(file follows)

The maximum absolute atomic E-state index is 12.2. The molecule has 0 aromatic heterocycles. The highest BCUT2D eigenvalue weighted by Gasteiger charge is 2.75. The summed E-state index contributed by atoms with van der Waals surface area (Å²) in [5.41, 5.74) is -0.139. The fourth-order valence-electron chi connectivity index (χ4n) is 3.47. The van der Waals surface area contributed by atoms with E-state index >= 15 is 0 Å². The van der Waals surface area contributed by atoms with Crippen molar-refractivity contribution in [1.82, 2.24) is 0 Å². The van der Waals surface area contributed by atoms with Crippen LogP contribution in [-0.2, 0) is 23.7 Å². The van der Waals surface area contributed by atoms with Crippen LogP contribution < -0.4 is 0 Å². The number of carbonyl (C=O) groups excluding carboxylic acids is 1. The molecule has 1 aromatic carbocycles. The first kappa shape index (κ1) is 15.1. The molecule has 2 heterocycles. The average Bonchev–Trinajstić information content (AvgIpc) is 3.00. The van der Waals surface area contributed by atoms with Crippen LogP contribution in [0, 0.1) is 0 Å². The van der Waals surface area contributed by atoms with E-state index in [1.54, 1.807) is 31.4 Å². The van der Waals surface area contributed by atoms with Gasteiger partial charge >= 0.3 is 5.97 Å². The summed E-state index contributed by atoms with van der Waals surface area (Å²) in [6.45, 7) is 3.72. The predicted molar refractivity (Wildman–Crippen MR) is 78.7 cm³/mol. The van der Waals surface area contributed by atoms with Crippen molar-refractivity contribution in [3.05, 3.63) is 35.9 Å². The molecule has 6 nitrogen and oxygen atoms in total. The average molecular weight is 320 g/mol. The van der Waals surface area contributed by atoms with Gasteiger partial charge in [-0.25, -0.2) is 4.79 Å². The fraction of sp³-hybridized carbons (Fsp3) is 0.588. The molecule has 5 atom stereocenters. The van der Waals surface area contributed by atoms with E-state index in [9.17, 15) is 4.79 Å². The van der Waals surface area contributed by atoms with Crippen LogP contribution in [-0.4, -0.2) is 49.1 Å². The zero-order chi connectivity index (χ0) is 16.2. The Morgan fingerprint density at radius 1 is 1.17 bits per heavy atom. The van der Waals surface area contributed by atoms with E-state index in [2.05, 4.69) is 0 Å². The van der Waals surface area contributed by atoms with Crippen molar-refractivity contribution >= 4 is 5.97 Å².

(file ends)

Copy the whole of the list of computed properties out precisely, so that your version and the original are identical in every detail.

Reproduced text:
The maximum absolute atomic E-state index is 12.2. The molecule has 0 aromatic heterocycles. The highest BCUT2D eigenvalue weighted by Gasteiger charge is 2.75. The summed E-state index contributed by atoms with van der Waals surface area (Å²) in [5.41, 5.74) is -0.139. The fourth-order valence-electron chi connectivity index (χ4n) is 3.47. The van der Waals surface area contributed by atoms with E-state index >= 15 is 0 Å². The van der Waals surface area contributed by atoms with Crippen molar-refractivity contribution in [1.82, 2.24) is 0 Å². The van der Waals surface area contributed by atoms with Crippen LogP contribution in [-0.2, 0) is 23.7 Å². The van der Waals surface area contributed by atoms with Crippen LogP contribution < -0.4 is 0 Å². The number of carbonyl (C=O) groups excluding carboxylic acids is 1. The molecule has 1 aromatic carbocycles. The first kappa shape index (κ1) is 15.1. The molecule has 2 heterocycles. The average Bonchev–Trinajstić information content (AvgIpc) is 3.00. The van der Waals surface area contributed by atoms with Crippen LogP contribution in [0, 0.1) is 0 Å². The van der Waals surface area contributed by atoms with E-state index in [1.54, 1.807) is 31.4 Å². The van der Waals surface area contributed by atoms with Gasteiger partial charge >= 0.3 is 5.97 Å². The summed E-state index contributed by atoms with van der Waals surface area (Å²) in [6.45, 7) is 3.72. The predicted molar refractivity (Wildman–Crippen MR) is 78.7 cm³/mol. The van der Waals surface area contributed by atoms with Crippen molar-refractivity contribution in [3.05, 3.63) is 35.9 Å². The molecule has 6 nitrogen and oxygen atoms in total. The average molecular weight is 320 g/mol. The van der Waals surface area contributed by atoms with Gasteiger partial charge in [-0.25, -0.2) is 4.79 Å². The fraction of sp³-hybridized carbons (Fsp3) is 0.588. The molecule has 5 atom stereocenters. The van der Waals surface area contributed by atoms with E-state index in [9.17, 15) is 4.79 Å². The van der Waals surface area contributed by atoms with Crippen LogP contribution in [-0.4, -0.2) is 49.1 Å². The zero-order chi connectivity index (χ0) is 16.2. The Morgan fingerprint density at radius 1 is 1.17 bits per heavy atom. The van der Waals surface area contributed by atoms with E-state index in [2.05, 4.69) is 0 Å². The van der Waals surface area contributed by atoms with Crippen molar-refractivity contribution >= 4 is 5.97 Å².